I've been reading and reporting about cost overruns on these 1970s-vintage engines for years now.  In May of 2020, I found out that the first stage engines would cost $146 million per engine, so nearly $600 million ($584 m) for just the four engines of the booster core.  Engines that will litter the floor of the Atlantic after one use.  I've said many times, the RS-25 engines are rated at 512,000 pounds of thrust and that's not a level that nobody else can provide.  Both Blue Origin's BE-4 engines and SpaceX's Raptor 2 (and the newer Raptor 3) are in the same class.  Blue Origin sells the BE-4 for less than $20 million.  The Raptor's design price point is under $1 million (I read $500,000 once). 

Note that SLS couldn't just decide to switch to either BE-4 or Raptors; those are methane/lox engines while the vehicle itself is based on liquid hydrogen and oxygen so the entire vehicle would have to be redesigned.  

As a veteran of the defense and space industry purchasing paradigm, I've been around cost-plus and fixed cost contracts.  The only place where I think cost-plus makes sense is when you're developing technology nobody has ever done before.  That's more like Starship than SLS.  No company has ever attacked the scale problem that SpaceX has attacked with Starship.  For example, NASA reportedly wants to land just ~180 kilograms (~400 lb) of cargo with the first crewed HLS.  That's less than 2/10 of a metric ton.  Starship is probably going to be capable of landing dozens of tons of cargo in addition to several astronauts.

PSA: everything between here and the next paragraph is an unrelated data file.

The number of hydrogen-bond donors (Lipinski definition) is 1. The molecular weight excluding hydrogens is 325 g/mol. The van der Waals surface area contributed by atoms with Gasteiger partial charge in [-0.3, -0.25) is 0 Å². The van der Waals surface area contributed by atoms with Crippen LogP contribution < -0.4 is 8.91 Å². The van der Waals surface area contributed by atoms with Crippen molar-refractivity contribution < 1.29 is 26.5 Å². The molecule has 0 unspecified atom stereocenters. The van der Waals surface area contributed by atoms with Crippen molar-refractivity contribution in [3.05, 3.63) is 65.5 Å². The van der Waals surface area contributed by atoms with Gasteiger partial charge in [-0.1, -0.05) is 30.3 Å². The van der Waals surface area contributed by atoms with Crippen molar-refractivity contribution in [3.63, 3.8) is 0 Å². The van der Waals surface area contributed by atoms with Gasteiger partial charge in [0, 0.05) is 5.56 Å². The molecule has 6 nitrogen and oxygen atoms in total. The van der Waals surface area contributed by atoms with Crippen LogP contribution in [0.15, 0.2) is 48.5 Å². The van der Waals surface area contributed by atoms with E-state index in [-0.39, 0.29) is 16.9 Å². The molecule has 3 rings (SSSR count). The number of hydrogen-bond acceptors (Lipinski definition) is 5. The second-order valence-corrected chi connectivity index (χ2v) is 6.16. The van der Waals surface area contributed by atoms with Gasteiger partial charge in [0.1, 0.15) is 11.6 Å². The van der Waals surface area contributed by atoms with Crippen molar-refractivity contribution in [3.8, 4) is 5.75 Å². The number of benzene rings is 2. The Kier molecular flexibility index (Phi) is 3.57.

In contrast, SLS isn't as powerful as the Saturn V, leading to the Gateway, the NRHO, and the indirect flight path to the moon.  They had RS-25 engines in storage they could just use.  The Solid Rocket Boosters on SLS are direct descendants of the Shuttle program's SRBs - they have an extra segment to deliver a little (20%?) more power.  They made the core diameter of the SLS the same diameter as the Shuttle program's version.  It's a large amount of design reuse, and a fixed cost contract makes more sense to me.  

Berger questioned one of Jim Free's colleagues at NASA and got a good quote:

"I can't give him a pass on the fixed-price comment," one of these officials said of Free. "On cost-plus contracts, the hardware is always late, and you pay more. On fixed-price contracts, it's only late. So yeah, his comment was technically accurate but totally tone-deaf. What really makes me worried is that I think it shows where the heart of the agency is."

My view is that cost-plus contracts do a couple of things that make them fit in NASA's and every agency's purchasing paradigm.  First, they funnel money to lots of congressional districts which is good for attracting votes.  Second, that money in turn can get funneled back to those congress critters (or senators - let's be complete).  It's like when politicians funnel money to unions and the unions funnel portions back to the politicians.

Last words to Eric Berger at Ars Technica.  Good article if you're into this stuff.